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9/22/2017 12:11:25 AM
Posted: 10/16/2003 2:07:10 AM EDT
This is the first time trying to do this. I went out to zero the sights on my rifle. "16 flat top with ARMS #40 sight. I tried the 25 meter zeroing method and was getting some okay groups at that distance. I moved it out to 100 yds and couldn't hit the paper. I was using a 100 yd. sighting target with the 4 diamonds in the corners and one in the middle, so it's pretty big. Maybe it's a misunderstanding on my part as far as where the front sight post should be in relation to where I am intending to hit at further distances. At 100 yds. I had the top of the post in the middle of the center diamond. Where should the post be? Next time I go out I will start again at 25 meters and try to get tighter groups then work my way out but any suggestions would be helpful. Ammo used was remington umc 55gr.
Thanks
Link Posted: 10/16/2003 2:23:36 AM EDT
[Last Edit: 10/16/2003 2:37:56 AM EDT by mr_wilson]
For zeroing method read here: [url]http://groups.msn.com/TheMarylandAR15ShootersSite/zeroingmethods.msnw[/url] I like the 50 yard "Santose" method, personally. The important thing to remember w/ iron sites is to be consistent with your cheek to stock placement, which is why so many espouse the "nose to the charging handle" technique. Also as ARMS#40 has no elevation adjustment you'll have to use your front sight inorder to make elevation changes. Most of my 16" M4s need the front sight lowered to abtain a proper zero using the ARMS BUIS. YMMV Tip: While maintaining this front sight-rear sight alignment, move the rifle until the front sight covers the target or sits just under it. Most target shooters like to see the bullseye, just above the front sight post. When the bullseye appears to sit atop the front sight in this manner, you're employing what's known as a "6-o'clock hold." Using Military Peep sights: To use this kind of sight, you simply look through the rear aperture or "peep," and place the front sight on or immediately under the target. You needn't concentrate on the rear sight at all; in fact it should appear as an indistinct blur. Your eye will automatically center the front sight at the strongest point of light, which falls at the exact center of the rear aperture. Mike added: new thread this am shows AR sight picture: [url]http://www.ar15.com/forums/topic.html?b=3&f=118&t=172199&w=activePop[/url]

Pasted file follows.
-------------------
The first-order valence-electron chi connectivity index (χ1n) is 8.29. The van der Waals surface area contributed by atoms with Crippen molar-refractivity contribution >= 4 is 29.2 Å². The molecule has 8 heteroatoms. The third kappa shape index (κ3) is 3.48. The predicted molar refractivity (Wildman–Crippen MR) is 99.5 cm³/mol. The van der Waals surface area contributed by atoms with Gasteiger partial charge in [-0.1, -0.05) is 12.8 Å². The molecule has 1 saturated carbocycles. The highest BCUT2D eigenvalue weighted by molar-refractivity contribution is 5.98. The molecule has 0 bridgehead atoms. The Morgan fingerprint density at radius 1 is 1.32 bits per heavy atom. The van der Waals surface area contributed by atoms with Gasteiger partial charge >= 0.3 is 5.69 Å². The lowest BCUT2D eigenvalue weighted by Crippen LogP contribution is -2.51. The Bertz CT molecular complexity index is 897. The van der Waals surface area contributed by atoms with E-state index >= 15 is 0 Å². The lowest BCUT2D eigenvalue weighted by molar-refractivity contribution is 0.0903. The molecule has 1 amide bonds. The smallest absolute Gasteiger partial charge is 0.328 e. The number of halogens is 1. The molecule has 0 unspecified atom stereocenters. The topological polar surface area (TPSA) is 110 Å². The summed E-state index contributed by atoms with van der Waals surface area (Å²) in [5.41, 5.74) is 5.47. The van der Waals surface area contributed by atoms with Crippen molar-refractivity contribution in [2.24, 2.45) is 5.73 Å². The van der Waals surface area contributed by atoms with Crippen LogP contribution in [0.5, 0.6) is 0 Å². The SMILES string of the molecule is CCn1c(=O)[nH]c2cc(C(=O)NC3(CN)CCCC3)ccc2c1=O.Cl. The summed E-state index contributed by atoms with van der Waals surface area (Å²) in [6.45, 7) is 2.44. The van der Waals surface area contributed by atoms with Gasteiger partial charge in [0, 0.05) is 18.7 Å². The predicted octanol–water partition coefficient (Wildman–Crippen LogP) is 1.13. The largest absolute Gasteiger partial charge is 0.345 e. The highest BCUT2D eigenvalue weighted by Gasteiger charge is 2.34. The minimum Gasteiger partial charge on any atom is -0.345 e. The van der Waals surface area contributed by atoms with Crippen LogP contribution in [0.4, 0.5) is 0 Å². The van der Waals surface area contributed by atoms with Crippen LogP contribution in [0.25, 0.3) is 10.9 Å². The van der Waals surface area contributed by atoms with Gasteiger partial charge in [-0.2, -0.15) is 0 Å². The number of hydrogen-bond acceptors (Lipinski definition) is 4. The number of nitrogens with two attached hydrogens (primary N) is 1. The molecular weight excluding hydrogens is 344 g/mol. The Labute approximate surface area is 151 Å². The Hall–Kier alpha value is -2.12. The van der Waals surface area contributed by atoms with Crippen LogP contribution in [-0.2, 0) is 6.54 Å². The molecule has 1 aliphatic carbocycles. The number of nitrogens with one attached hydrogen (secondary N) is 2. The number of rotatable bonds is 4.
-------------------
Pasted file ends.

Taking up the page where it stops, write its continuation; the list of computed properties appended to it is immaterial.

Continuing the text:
Link Posted: 10/16/2003 6:19:18 AM EDT
If you zero at 25m, you are likely to be quite hight at 100. I can't remember how high, but it might be off the paper.
Link Posted: 10/16/2003 6:20:51 AM EDT
Remember if you zero at 25 yards (or meters) your round will be 6" (+) high at 100 yards (and still rising). Those of us that shoot alot much prefer the 50y Santose IBSZ. Zero at 50 yards (piont of aim=point of impact). Now your round will travel within 2" of the point of aim from 8m to 220M (assuming a 14.5" barrel and M193). So you can hit soda cans all day long with a center of mass aiming point out past 200 yards. Besides checking out the zeroing method mentioned above, also check out the Sights/Optics FAQ on that same website (there are pictures on how the sights should be used).[url]http://groups.msn.com/TheMarylandAR15shootersSite/sightsopticsfaq.msnw[/url]
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